The Nanda Devi area, until fairly recently closed to visitors to protect its biodiversity and still heavily restricted (as of 2018), is home to miraculous mountains (most famously 7,816m) Nanda Devi in its mountain-girt Sanctuary), and its own UNESCO Biosphere Reserve and National Park. It remains one the loveliest and remotest areas of the Indian Himalayas, often called “Himchal” or “snowy mountains”. Ironically, it was long beloved by adventurers of the British Raj, but fell into benign obscurity when Nepal opened up for tourism. Seen from Tibet to the north, the white-cloaked dome of Nanda Devi dominates all around it.

    This area lies primarily in the Gharwal Himalayas, but the eastern approaches (eg the Milam Glacier and Nanda Devi East) are in the Kumaon Himalayas and approached from the south-east rather than south-west.

    Nanda Devi is surrounded by two concentric rings of high ridges and peaks, penetrated by the famously wild Rishi Gorge; within this is the Sanctuary. As well as Nanda Devi itself, India’s highest (exclusive) mountain, other peaks in the area include the pyramidic Kamet (at 7,756m) and Dunagiri (7,066m), and Trisul (7,120m).

    Once you are on the trails, you will find the area wonderfully remote, with old ways preserved and little sign of tourism – very few resthouses, no cafes or even food to buy.

    The area’s famous biodiversity includes intact ancient forests of peculiar-looking, sometimes almost branchless, dark oaks (a velociraptor could burst out at any moment), [copy in] Wildlife includes various types of monkey; deer and bears; and vultures and eagles and a wade array of delightful, sometimes wildly colourful, small birds.

    The area has many trekking options among its massif’s peaks and the ridges and valleys which radiate out from it.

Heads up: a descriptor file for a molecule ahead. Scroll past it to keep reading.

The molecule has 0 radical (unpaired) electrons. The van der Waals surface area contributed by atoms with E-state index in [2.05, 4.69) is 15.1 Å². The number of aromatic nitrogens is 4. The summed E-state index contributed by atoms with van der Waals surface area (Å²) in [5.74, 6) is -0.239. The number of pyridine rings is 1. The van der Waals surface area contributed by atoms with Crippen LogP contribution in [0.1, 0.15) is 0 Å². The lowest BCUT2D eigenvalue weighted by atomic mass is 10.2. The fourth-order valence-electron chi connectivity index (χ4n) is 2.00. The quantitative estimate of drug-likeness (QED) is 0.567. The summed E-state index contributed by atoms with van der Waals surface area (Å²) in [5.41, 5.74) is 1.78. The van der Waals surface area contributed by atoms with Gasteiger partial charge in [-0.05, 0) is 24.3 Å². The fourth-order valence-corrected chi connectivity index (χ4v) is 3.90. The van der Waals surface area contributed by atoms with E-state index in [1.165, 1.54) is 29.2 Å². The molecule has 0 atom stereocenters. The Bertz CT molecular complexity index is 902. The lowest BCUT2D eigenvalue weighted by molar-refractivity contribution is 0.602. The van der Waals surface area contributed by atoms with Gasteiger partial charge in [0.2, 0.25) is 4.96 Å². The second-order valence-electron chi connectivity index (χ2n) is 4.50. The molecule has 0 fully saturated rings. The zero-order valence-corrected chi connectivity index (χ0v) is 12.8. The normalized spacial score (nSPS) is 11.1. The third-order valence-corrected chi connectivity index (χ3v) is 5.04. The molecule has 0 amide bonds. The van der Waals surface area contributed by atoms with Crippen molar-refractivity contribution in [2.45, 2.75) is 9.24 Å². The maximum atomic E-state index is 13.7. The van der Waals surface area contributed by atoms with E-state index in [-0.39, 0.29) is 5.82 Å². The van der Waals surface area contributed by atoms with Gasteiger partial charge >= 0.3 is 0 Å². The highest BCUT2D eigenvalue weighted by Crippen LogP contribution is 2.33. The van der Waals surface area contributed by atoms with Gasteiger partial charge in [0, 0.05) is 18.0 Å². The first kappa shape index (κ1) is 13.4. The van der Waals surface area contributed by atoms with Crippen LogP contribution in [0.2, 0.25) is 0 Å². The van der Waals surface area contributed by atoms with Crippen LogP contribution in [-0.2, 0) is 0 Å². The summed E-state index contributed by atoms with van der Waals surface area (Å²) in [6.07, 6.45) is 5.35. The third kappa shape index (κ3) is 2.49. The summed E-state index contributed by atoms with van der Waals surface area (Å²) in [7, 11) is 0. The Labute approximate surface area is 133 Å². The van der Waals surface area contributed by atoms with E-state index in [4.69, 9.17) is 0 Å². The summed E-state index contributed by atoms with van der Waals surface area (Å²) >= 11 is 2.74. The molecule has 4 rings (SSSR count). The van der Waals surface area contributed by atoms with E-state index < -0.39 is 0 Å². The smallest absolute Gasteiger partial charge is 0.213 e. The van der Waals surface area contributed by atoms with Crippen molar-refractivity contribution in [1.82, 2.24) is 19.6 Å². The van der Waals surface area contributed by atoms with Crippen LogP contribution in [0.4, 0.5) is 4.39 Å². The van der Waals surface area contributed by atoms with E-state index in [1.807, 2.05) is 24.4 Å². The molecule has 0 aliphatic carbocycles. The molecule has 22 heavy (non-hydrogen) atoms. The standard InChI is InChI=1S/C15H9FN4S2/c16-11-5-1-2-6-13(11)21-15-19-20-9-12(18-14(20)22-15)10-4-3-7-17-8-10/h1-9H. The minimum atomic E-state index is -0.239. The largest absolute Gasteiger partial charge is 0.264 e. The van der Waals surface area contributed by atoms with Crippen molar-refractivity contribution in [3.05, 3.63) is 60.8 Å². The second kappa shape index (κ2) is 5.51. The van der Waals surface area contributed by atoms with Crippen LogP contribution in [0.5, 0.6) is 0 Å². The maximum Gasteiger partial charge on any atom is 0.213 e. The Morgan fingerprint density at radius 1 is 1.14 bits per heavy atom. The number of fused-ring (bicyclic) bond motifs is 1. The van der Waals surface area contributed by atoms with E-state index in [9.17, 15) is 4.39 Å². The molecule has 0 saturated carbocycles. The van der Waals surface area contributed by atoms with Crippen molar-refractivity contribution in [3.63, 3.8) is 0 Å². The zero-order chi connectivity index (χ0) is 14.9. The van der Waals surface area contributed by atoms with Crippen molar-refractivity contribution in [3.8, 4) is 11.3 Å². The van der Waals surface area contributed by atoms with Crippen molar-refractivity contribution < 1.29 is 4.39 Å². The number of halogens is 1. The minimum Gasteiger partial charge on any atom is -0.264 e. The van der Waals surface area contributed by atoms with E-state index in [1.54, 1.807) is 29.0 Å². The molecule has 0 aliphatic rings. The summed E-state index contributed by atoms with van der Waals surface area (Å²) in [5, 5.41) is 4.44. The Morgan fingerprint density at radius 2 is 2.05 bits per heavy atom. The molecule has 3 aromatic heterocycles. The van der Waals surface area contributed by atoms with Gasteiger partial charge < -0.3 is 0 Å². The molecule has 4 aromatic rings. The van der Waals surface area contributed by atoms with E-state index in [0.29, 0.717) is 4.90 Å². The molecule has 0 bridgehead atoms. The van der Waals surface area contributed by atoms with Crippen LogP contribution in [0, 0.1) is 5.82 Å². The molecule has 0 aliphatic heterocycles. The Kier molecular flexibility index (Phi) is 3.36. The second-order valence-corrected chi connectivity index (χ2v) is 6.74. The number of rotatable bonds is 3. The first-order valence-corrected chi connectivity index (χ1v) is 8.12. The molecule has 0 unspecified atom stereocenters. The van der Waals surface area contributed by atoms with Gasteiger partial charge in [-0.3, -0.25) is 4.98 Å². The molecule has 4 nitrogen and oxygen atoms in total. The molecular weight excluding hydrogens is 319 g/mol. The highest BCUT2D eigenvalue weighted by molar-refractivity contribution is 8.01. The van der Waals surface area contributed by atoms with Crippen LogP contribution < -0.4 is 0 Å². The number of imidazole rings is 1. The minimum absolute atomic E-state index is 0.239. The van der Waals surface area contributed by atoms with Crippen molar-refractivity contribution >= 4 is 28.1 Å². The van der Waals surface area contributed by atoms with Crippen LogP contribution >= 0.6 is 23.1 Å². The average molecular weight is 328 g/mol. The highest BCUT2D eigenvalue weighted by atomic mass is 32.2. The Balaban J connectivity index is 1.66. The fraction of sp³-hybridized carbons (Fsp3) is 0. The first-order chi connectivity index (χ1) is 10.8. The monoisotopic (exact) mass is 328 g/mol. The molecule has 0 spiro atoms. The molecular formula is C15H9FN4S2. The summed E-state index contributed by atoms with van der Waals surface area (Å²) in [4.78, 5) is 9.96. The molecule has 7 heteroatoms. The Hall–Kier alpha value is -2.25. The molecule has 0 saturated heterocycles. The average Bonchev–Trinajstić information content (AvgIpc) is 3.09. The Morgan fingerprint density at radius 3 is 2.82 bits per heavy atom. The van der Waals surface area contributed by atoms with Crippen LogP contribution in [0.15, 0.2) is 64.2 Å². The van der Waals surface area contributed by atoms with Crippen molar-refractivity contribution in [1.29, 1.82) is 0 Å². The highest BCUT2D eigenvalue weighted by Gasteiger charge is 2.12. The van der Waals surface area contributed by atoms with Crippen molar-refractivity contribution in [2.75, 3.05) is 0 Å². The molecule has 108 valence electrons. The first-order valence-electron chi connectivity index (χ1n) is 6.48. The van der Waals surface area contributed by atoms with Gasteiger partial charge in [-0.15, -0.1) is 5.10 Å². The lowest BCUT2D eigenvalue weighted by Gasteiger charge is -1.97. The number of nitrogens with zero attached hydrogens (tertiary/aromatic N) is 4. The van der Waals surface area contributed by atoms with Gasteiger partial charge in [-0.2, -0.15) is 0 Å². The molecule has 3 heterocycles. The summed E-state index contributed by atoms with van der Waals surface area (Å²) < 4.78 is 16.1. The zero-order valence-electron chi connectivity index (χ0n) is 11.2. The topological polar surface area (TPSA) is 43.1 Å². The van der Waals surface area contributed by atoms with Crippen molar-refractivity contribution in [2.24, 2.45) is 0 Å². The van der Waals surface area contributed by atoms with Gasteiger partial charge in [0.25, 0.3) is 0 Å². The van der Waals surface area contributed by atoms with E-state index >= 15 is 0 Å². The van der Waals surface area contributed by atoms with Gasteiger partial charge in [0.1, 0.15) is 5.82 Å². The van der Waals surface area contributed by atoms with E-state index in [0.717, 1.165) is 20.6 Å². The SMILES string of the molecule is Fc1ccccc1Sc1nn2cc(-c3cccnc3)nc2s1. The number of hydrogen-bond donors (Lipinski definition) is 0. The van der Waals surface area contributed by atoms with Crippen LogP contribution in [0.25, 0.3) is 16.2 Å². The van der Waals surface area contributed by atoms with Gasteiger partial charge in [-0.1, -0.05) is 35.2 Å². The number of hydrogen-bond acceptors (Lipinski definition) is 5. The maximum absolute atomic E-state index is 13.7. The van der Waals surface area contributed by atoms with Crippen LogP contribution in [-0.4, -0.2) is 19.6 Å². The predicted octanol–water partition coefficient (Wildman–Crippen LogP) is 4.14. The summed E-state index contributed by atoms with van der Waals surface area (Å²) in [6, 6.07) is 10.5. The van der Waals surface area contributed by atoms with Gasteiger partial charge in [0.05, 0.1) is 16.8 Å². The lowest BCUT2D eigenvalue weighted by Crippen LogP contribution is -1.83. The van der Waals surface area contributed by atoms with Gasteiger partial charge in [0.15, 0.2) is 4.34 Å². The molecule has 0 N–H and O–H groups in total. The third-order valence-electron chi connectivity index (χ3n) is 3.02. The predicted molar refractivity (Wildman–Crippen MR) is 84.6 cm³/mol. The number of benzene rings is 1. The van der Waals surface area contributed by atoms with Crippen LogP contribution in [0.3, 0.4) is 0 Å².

The area’s best-known trek is the so-called Curzon Trail, named after the famous Viceroy, who walked here in 1905. The trek is relatively moderate altitude-wise – the Kuari Pass isn’t all that high, at 3,658m, after several days’ acclimatization. It winds upward in the “Outer Sanctuary” near the western edge of the reserve, crossing the pass and gaining outstanding views (claimed to be among the best in the world). There are many variants of the route.

    Other superb walking options – some of which can be combined with each other or with the Curzon Trail – include:

    You can trek around the marvellous outer barriers of the Sanctuary, for instance from Lata over the Dhausari Pass at 4,250m – a tough walk involving big altitude gains, so beware.

    Trekking to the high meadows at Bedni Bugyal (3,400m - ish) above Wan and east of Ghat, which have huge and stupendous views, in 5 days or so. You can extend this to the Bhogubasa cave and Rup Kund (see below). This can also be an extension to the Curzon Trail.

    Interpretative Trek: “designed by Nanda Devi Institute of Adventure Sports in Collaboration with local community, a 4 days interpretive trek covers the alpine meadows of Lata Kharak and Saini Kharak bordering the core zone of the Nanda Devi National Park. It’s a community led responsible tourism initiative under the campaign for cultural survival and sustainable livelihoods in the High Himalayas.” https://ndi.edu.in/nanda-devi-national-park-trek/

    A 7 day trek to the high and mysterious Rup (or Roop) Kund lake at 4,450m.

    A 4 day trek, along with a throng of Sikh pilgrims in the high season, to the superbly sited Hem Kund [link to Valley of Flowers page] lake (at 4,330m), surrounded by seven peaks, and the Bhyundar Valley [link to Valley of the Flowers] (Valley of the Flowers), a large and magnificent glacial valley to the north west of the Nanda Devi area with floral life considered to be outstanding even in Himalayan terms – to the extent that it is a National Park.

    The 6 or more day trail to the huge Pindari Glacier, to the south of the Massif. Very remote, totally unspoilt landscape, superb scenery, views of the lesser Nanda Devi peaks. Another justly famous trek with an ultimate altitude of 3,650m.